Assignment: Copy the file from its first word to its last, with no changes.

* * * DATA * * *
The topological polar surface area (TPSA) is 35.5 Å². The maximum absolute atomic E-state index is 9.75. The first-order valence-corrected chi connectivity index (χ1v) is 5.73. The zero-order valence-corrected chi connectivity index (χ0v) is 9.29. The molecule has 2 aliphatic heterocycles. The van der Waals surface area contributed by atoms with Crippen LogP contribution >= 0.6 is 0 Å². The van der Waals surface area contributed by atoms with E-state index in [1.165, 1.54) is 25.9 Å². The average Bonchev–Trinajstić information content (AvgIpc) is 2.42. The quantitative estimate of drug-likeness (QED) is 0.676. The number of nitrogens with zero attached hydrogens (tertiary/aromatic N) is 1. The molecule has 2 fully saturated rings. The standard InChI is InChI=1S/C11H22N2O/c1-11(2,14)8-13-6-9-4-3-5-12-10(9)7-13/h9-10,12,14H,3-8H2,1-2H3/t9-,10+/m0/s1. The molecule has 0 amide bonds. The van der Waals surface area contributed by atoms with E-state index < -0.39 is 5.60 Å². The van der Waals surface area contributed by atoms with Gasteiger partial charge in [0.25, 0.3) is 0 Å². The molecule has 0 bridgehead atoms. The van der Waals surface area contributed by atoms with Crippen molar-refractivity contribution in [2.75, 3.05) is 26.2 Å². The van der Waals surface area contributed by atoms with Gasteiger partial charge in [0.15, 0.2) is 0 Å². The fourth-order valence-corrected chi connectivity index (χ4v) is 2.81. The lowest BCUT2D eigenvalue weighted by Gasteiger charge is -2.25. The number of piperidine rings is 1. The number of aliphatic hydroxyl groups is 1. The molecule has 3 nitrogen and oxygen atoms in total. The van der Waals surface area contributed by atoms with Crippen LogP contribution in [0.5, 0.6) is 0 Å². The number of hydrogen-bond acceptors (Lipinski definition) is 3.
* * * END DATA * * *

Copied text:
The topological polar surface area (TPSA) is 35.5 Å². The maximum absolute atomic E-state index is 9.75. The first-order valence-corrected chi connectivity index (χ1v) is 5.73. The zero-order valence-corrected chi connectivity index (χ0v) is 9.29. The molecule has 2 aliphatic heterocycles. The van der Waals surface area contributed by atoms with Crippen LogP contribution >= 0.6 is 0 Å². The van der Waals surface area contributed by atoms with E-state index in [1.165, 1.54) is 25.9 Å². The average Bonchev–Trinajstić information content (AvgIpc) is 2.42. The quantitative estimate of drug-likeness (QED) is 0.676. The number of nitrogens with zero attached hydrogens (tertiary/aromatic N) is 1. The molecule has 2 fully saturated rings. The standard InChI is InChI=1S/C11H22N2O/c1-11(2,14)8-13-6-9-4-3-5-12-10(9)7-13/h9-10,12,14H,3-8H2,1-2H3/t9-,10+/m0/s1. The molecule has 0 amide bonds. The van der Waals surface area contributed by atoms with E-state index < -0.39 is 5.60 Å². The van der Waals surface area contributed by atoms with Gasteiger partial charge in [0.25, 0.3) is 0 Å². The molecule has 0 bridgehead atoms. The van der Waals surface area contributed by atoms with Crippen molar-refractivity contribution in [2.75, 3.05) is 26.2 Å². The van der Waals surface area contributed by atoms with Gasteiger partial charge in [0.15, 0.2) is 0 Å². The fourth-order valence-corrected chi connectivity index (χ4v) is 2.81. The lowest BCUT2D eigenvalue weighted by Gasteiger charge is -2.25. The number of piperidine rings is 1. The number of aliphatic hydroxyl groups is 1. The molecule has 3 nitrogen and oxygen atoms in total. The van der Waals surface area contributed by atoms with Crippen LogP contribution in [0.5, 0.6) is 0 Å². The number of hydrogen-bond acceptors (Lipinski definition) is 3.